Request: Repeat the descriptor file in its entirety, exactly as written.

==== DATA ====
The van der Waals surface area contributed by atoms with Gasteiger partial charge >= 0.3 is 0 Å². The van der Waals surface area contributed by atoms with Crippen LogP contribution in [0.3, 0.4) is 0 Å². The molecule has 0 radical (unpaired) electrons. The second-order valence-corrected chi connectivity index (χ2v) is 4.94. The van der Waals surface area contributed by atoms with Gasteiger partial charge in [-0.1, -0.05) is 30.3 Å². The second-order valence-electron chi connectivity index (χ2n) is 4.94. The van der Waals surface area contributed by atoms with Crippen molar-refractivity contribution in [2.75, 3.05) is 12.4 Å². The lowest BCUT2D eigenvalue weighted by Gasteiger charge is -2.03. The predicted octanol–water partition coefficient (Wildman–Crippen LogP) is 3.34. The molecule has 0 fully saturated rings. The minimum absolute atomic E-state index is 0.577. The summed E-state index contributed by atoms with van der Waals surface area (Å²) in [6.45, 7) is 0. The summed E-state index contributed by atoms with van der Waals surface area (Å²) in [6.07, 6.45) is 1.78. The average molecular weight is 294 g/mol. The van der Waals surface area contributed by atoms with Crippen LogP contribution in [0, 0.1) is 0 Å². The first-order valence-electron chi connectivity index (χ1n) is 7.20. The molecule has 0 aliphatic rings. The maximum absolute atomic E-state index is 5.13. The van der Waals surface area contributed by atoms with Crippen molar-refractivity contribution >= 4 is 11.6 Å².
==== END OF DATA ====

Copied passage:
The van der Waals surface area contributed by atoms with Gasteiger partial charge >= 0.3 is 0 Å². The van der Waals surface area contributed by atoms with Crippen LogP contribution in [0.3, 0.4) is 0 Å². The molecule has 0 radical (unpaired) electrons. The second-order valence-corrected chi connectivity index (χ2v) is 4.94. The van der Waals surface area contributed by atoms with Gasteiger partial charge in [-0.1, -0.05) is 30.3 Å². The second-order valence-electron chi connectivity index (χ2n) is 4.94. The van der Waals surface area contributed by atoms with Crippen molar-refractivity contribution in [2.75, 3.05) is 12.4 Å². The lowest BCUT2D eigenvalue weighted by Gasteiger charge is -2.03. The predicted octanol–water partition coefficient (Wildman–Crippen LogP) is 3.34. The molecule has 0 fully saturated rings. The minimum absolute atomic E-state index is 0.577. The summed E-state index contributed by atoms with van der Waals surface area (Å²) in [6.45, 7) is 0. The summed E-state index contributed by atoms with van der Waals surface area (Å²) in [6.07, 6.45) is 1.78. The average molecular weight is 294 g/mol. The van der Waals surface area contributed by atoms with Crippen LogP contribution in [0, 0.1) is 0 Å². The first-order valence-electron chi connectivity index (χ1n) is 7.20. The molecule has 0 aliphatic rings. The maximum absolute atomic E-state index is 5.13. The van der Waals surface area contributed by atoms with Crippen molar-refractivity contribution >= 4 is 11.6 Å².